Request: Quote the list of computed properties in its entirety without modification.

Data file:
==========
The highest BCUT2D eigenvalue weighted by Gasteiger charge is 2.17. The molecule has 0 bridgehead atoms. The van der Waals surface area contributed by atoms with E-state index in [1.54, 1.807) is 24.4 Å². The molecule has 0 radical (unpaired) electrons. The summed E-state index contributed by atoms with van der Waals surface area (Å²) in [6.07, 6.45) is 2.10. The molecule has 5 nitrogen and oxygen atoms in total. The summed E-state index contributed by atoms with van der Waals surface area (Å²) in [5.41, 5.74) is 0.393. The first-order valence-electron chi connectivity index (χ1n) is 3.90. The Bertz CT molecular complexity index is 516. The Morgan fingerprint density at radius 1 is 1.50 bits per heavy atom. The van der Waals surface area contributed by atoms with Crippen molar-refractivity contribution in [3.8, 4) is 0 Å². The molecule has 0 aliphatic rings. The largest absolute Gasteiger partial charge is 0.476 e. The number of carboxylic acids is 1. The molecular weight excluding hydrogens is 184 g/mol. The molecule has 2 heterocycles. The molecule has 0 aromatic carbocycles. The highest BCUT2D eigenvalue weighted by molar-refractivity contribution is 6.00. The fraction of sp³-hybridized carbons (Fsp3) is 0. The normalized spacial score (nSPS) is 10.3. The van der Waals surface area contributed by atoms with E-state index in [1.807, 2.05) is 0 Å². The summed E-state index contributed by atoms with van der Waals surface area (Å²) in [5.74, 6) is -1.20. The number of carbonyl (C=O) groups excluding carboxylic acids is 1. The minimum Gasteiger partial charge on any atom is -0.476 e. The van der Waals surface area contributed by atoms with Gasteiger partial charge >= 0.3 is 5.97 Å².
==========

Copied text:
The highest BCUT2D eigenvalue weighted by Gasteiger charge is 2.17. The molecule has 0 bridgehead atoms. The van der Waals surface area contributed by atoms with E-state index in [1.54, 1.807) is 24.4 Å². The molecule has 0 radical (unpaired) electrons. The summed E-state index contributed by atoms with van der Waals surface area (Å²) in [6.07, 6.45) is 2.10. The molecule has 5 nitrogen and oxygen atoms in total. The summed E-state index contributed by atoms with van der Waals surface area (Å²) in [5.41, 5.74) is 0.393. The first-order valence-electron chi connectivity index (χ1n) is 3.90. The Bertz CT molecular complexity index is 516. The Morgan fingerprint density at radius 1 is 1.50 bits per heavy atom. The van der Waals surface area contributed by atoms with Crippen molar-refractivity contribution in [3.8, 4) is 0 Å². The molecule has 0 aliphatic rings. The largest absolute Gasteiger partial charge is 0.476 e. The number of carboxylic acids is 1. The molecular weight excluding hydrogens is 184 g/mol. The molecule has 2 heterocycles. The molecule has 0 aromatic carbocycles. The highest BCUT2D eigenvalue weighted by molar-refractivity contribution is 6.00. The fraction of sp³-hybridized carbons (Fsp3) is 0. The normalized spacial score (nSPS) is 10.3. The van der Waals surface area contributed by atoms with E-state index in [1.807, 2.05) is 0 Å². The summed E-state index contributed by atoms with van der Waals surface area (Å²) in [5.74, 6) is -1.20. The number of carbonyl (C=O) groups excluding carboxylic acids is 1. The minimum Gasteiger partial charge on any atom is -0.476 e. The van der Waals surface area contributed by atoms with Gasteiger partial charge >= 0.3 is 5.97 Å².